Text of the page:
This post is to elevate gurdonark’s long comment on the previous “artist services” blog entry to a full post, so that people who don’t read the comments will see it. (I wish WordPress had a button on comments to push them up to the front page).
I agree that cdbaby and tunecore are not “labels”. CDbaby is a service which also offers a retail outlet. Tunecore is a service
I also agree that in the long run, arbiters must arise if one is to differentiate between community-based mass participation and the “endorsement” of a “label” which sorts through product.
I don’t see tunecore as a replacement for the label, nor did I read the post to suggest it served that purpose. I see it as one more aspect of the unbundling of label functions. In the past, a label provided a broad range of services, from providing capital for recording (at what amounted to unfortunate lending rates), providing some very gifted “ears” to sift the interesting things from the uninteresting things (and a large number of very non-gifted a & r ears who tried to do so, as one would expect in any field as tricky as creative endeavors), enhanced distribution on radio and in retail outlets (enhanced, sadly, by various forms of payola), and tour and marketing support.
Tunecore is the unbundling of one of the services–the ability to get distribution of mp3s for anyone. A Tunecore listing, though, becomes a vanity process unless either mass acceptance is gained through some form of arbiter of taste or mass acceptance is built by the band through self-marketing.
I agree that one is going to need an Ahmet Ertegum (though I’d have chosen a different arbiter of taste, the idea is the same). But the unbundling process will also extend to the arbiters. The ‘net culture has already begun to create them on its own, and will inevitably accelerate the process of creating new resources to choose good music from bad in the way that label a & r fellows used to do.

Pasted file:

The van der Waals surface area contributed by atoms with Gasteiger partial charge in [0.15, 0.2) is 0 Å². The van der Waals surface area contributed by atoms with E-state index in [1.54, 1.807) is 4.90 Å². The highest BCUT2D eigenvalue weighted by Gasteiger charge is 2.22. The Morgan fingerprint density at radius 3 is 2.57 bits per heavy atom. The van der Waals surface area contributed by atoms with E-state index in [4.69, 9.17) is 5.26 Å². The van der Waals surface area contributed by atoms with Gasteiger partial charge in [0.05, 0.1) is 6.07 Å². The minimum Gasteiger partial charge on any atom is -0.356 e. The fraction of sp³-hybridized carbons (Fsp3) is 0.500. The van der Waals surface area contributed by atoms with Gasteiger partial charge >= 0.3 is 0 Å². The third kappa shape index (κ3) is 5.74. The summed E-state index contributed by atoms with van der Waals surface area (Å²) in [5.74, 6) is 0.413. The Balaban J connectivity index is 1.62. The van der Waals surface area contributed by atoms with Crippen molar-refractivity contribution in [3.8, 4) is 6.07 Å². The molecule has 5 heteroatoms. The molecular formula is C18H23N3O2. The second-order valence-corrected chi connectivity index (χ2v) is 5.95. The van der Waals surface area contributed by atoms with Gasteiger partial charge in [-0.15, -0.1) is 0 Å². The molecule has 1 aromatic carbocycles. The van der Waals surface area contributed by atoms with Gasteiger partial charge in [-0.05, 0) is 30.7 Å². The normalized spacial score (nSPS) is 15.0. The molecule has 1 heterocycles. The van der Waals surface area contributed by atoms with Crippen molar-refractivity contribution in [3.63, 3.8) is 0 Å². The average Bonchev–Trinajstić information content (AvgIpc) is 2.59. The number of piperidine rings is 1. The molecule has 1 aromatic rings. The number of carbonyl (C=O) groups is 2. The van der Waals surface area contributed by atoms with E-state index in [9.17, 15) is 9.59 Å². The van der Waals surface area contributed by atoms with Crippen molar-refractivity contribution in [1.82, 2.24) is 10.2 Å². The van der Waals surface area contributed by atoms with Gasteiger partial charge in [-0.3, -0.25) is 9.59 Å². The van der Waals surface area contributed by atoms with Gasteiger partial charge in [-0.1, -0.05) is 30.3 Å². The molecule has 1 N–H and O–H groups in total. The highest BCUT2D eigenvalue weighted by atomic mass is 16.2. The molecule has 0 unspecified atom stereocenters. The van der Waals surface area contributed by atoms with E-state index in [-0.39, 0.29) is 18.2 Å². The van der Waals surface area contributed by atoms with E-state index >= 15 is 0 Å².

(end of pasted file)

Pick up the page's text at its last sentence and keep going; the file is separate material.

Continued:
It’s fair to say that Tunecore is not the solution, but I see it instead as only one of many different unbundled solutions that will arise. If I understand Lucas’ point, it’s that record labels will arise which can give artists enhanced clout (e.g., through giving them the imprimatur of label approval) as their products are marketed. This purpose for labels, rather than the adhesion market dominance of old, is a good place for a leaner, meaner new label.
I agree with Victor that Tunecore will not *be* the new form of label, but I do believe that Tunecore-type services offer one element of unbundled services that a new kind of label can use to promote its products.
At the same time, the creation of these new arbiters of quality, whether they be labels or journalists, is the next wave–much more than a “next wave” of musicians.
To me, the revolution is in progress, but the ways it will be televised and who will hold the camera is in flux.